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Proposition 14 offers California voters a distinct, nonpartisan primary system

by Greg Lucas, published

One of the few things supporters and opponents of Proposition 14 agree on is that it doesn’t create an “open” primary.  Backers of Proposition 14 contend that its system increases the chances of smaller party candidates reaching the November ballot and elected office. 

In a partisan primary, minor party candidates don’t have access to enough votes to win, the proposition’s supporters say.  In the non-partisan primary Proposition 14 would create, they might.

Opponents counter that by substituting a general election for the partisan June primary and having the two top vote-getters regardless of party square off in November, Proposition 14 effectively closes the fall election to candidates from minor parties, such as Green and American Independent.

But it’s not an open primary.  In fact, this June is the third time Californians have voted on measures purporting to create an “open” primary when in fact none of them has.

In 1996, Californians approved Proposition 198 which was called the Open Primary Initiative.”  It wasn’t.  It created a “blanket” primary. Another initiative in 2004 would have created a system similar to Proposition 14’s “top-two vote-getters advancing from the June primary to the fall election. The initiative, Proposition 62, was rejected by voters.

"Open is you can decide at the polls which primary but you must vote exclusively either Democratic or GOP. Blanket is one in which all voters can vote in anybody’s primary on an office-by-office basis, casting vote for a Democrat in one and a Republican in another, if you want," said long-time Sacramento political lawyer Lance Olson. 

"What we have in Prop 14 is none of the above. It’s a completely different system."

California held two blanket primaries under Proposition 198 in June 1998 and March 2000 before the U.S. Supreme Court declared the measure unconstitutional in a lawsuit brought by the California Democratic and Republican parties.  The political parties argued that law violated the U.S. Constitution’s right of political association by allowing non-party members to select party candidates.

Olson’s example is that two Green Party candidates face each other in an Assembly district in which total Green Party registration is 5,000. But 15,000 votes are cast for the two candidates.  “So clearly those 5,000 Green Party voters didn’t select their nominee, non-Green Party members did,” said Olson.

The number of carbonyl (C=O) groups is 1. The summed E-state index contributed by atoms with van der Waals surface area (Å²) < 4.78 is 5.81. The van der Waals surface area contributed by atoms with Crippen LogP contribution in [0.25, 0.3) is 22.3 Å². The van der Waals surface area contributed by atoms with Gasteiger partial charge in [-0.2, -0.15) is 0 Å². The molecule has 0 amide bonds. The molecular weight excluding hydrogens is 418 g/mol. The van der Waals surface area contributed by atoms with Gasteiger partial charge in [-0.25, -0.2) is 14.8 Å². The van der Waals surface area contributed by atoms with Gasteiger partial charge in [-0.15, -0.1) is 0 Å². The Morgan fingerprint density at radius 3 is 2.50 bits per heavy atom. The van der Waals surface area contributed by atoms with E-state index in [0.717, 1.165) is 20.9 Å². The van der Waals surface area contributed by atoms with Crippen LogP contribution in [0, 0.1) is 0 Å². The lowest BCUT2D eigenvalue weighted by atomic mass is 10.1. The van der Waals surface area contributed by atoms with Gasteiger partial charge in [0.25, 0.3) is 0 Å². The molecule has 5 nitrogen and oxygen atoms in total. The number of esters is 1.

The High Court agreed, saying that California’s political parties had a constitutional right to exclude non-party members in primary elections.

Also affected by the ruling was the state of Washington, which had a blanket primary since the 1930s. A proposal to switch to a “top-two” system was placed on the 2004 ballot, similar to Proposition 62 on California’s ballot.  While Proposition 62 failed – in part because of a rival poison-pill measure placed on the same ballot by the Legislature – the Washington change succeeded.

The state’s political parties are challenging the law in federal court after it took effect in the 2008 elections.  Prior to its implementation, an earlier lawsuit challenged the Wasington law’s constitutionality using similar arguments to those that resulted in California’s Proposition 198 being nullified.

The political parties also contended that the lack of an “official” party candidate as the result of switching to a non-partisan primary would confuse voters.  The United States Supreme Court rejected the lawsuit, saying it could not determine if voters were confused until they had actually voted using the new system. 

Backers of Proposition 14, which is modeled in large measure after Washington’s system, contend that a legal challenge such as the one mounted against Proposition 198 won’t succeed.  "The law is different in the sense there are no party primaries anymore, said Chris Skinnell, a lawyer with the Nielsen Merksamer firm in Sacramento who helped draft Proposition 14.  He continued:

     Nobody who goes on to the general election is the official party nominee. It could be two Democrats or two Republicans or, depending on the local dynamic, a Democrat and a Green. But there’s no guarantee any party gets to be on the November ballot as there would be in a partisan primary.

As occurred in Washington state, if voters approve Proposition 14, a legal challenge will likely arise after the first election in which it is used – 2012.

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